General Average Declared & Explained

by | Jan 29, 2019

According to The Loadstar this week, steamship line Hapag Lloyd have declared ‘General Average’ on their vessel Yantian Express.

The 7,500 TEU container ship was en-route to the port of Halifax this month, when a fire broke out onboard that forced the crew to abandon ship. The vessel has subsequently been towed to Freeport, Bahamas.

So what do we know about general average?

General average is a legal principle of Maritime Law, whereby all parties involved in a particular voyage, are required to proportionally share the losses resulting from a major loss or sacrifice of cargo.

This includes the cargo owners, which means exporters and importers may be liable to pay towards the losses of a major incident on the vessel, such as:

  • a fire on board
  • the ship gets stranded or grounded
  • a container stack collapse

Under extreme circumstances, the entire cargo, or ship, or crew may be at risk. The captain, or shipowners, may take the extraordinary decision to preserve the safety of the ship, cargo or crew, which could also include jettisoning (discharging cargo overboard) to save the rest of the ship’s load.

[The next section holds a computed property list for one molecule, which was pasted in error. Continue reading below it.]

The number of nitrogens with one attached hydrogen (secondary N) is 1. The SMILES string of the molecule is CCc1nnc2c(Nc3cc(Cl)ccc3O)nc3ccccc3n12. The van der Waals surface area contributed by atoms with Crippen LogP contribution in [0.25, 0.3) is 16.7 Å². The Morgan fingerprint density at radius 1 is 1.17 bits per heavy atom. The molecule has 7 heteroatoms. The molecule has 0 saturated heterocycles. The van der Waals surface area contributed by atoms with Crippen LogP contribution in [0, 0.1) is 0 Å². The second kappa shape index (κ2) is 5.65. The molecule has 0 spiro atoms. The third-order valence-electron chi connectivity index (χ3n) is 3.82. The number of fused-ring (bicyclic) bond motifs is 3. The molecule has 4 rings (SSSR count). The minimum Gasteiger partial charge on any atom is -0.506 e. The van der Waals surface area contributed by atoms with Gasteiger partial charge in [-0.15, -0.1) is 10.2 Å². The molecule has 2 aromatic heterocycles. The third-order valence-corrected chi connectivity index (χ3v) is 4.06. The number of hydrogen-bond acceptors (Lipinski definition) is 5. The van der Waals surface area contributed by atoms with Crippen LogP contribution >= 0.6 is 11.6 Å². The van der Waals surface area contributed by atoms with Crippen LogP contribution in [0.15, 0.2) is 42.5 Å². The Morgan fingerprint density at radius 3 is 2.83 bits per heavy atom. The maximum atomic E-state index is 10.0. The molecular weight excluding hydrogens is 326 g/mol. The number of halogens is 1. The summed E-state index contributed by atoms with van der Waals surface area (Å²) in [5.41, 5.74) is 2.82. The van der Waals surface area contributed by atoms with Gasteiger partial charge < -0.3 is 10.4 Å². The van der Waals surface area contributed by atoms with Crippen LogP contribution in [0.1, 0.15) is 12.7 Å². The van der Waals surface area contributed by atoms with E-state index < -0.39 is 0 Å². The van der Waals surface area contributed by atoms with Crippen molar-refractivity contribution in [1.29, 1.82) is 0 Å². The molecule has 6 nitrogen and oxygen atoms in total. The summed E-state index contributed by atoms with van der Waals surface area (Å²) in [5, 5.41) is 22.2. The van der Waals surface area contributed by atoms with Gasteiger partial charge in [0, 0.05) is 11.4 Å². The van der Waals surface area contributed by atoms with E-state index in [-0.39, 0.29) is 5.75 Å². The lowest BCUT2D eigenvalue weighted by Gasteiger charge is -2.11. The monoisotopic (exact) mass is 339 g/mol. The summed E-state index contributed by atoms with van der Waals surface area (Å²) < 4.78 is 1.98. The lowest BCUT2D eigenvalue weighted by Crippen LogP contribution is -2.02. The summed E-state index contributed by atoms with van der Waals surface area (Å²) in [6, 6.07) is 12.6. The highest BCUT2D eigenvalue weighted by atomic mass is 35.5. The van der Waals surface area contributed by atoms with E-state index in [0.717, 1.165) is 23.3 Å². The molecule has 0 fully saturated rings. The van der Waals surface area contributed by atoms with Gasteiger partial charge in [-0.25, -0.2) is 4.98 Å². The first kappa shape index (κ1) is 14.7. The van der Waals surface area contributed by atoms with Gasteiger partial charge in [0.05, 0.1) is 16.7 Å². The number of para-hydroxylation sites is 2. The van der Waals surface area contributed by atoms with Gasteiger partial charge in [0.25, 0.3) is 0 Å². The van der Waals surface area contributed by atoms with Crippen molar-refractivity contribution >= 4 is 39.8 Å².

Where the ship owners suffered loss to preserve the voyage, it MAY be possible for them to declare general average. 

The first rule of general average states ‘There is a general average act when, and only when, any extraordinary sacrifice or expenditure is intentionally and reasonably made or incurred for the common safety for the purpose of preserving from peril the property involved in a common maritime adventure’.

In the case of the Yantian Express, it is reported that the crew attempted to control the fire, while also fighting adverse weather conditions, but had to abandon ship for their own safety. 

The declaration of general average had previously been very rare, but in these days of fluctuating rates and sometimes struggling steamship lines, it is seemingly becoming more frequent. Since 2006, the Hyundai Fortune, MSC Sabrina, Hanjin Osaka and Maersk Honam have all reportedly been the subject of a general average declaration.

Marine or Cargo insurance policies that cover general average are a means of offsetting the risk. We strongly recommend that supply chain customers check their insurance policies and ensure they are aware of where the responsibility of risk passes according to their INCO shipping terms.

Marine or Cargo insurance is very much the responsibility of the exporter and/or importer and not the carrier itself.

Supply Chain News from the Supply Chain Academy. The only learning resource centre focused solely on the subject of supply chain, for more information call 01708 259450 or email info@supplychainacademy.org.uk

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